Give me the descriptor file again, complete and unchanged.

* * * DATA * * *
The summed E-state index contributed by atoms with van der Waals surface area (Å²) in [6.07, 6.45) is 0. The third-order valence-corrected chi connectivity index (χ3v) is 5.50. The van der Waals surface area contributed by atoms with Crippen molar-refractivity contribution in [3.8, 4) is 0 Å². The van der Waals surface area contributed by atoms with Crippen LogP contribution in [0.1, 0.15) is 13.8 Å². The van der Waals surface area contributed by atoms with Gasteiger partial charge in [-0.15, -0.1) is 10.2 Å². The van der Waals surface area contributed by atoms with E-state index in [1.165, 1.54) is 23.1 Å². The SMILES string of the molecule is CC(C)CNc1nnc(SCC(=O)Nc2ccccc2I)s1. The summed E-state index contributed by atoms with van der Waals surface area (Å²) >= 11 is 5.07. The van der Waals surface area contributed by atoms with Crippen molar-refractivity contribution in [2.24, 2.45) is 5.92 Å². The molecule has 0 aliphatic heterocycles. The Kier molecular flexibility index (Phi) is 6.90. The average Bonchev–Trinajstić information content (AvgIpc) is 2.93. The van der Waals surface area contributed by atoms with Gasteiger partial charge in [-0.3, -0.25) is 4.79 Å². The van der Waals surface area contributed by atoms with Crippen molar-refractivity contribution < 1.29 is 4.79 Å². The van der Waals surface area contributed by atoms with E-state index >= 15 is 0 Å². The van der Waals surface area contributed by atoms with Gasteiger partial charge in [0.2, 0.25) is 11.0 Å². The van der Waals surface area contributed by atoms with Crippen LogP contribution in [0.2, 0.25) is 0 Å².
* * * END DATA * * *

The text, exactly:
The summed E-state index contributed by atoms with van der Waals surface area (Å²) in [6.07, 6.45) is 0. The third-order valence-corrected chi connectivity index (χ3v) is 5.50. The van der Waals surface area contributed by atoms with Crippen molar-refractivity contribution in [3.8, 4) is 0 Å². The van der Waals surface area contributed by atoms with Crippen LogP contribution in [0.1, 0.15) is 13.8 Å². The van der Waals surface area contributed by atoms with Gasteiger partial charge in [-0.15, -0.1) is 10.2 Å². The van der Waals surface area contributed by atoms with E-state index in [1.165, 1.54) is 23.1 Å². The SMILES string of the molecule is CC(C)CNc1nnc(SCC(=O)Nc2ccccc2I)s1. The summed E-state index contributed by atoms with van der Waals surface area (Å²) >= 11 is 5.07. The van der Waals surface area contributed by atoms with Crippen molar-refractivity contribution in [2.24, 2.45) is 5.92 Å². The molecule has 0 aliphatic heterocycles. The Kier molecular flexibility index (Phi) is 6.90. The average Bonchev–Trinajstić information content (AvgIpc) is 2.93. The van der Waals surface area contributed by atoms with Gasteiger partial charge in [-0.3, -0.25) is 4.79 Å². The van der Waals surface area contributed by atoms with Crippen molar-refractivity contribution < 1.29 is 4.79 Å². The van der Waals surface area contributed by atoms with E-state index >= 15 is 0 Å². The van der Waals surface area contributed by atoms with Gasteiger partial charge in [0.2, 0.25) is 11.0 Å². The van der Waals surface area contributed by atoms with Crippen LogP contribution in [0.2, 0.25) is 0 Å².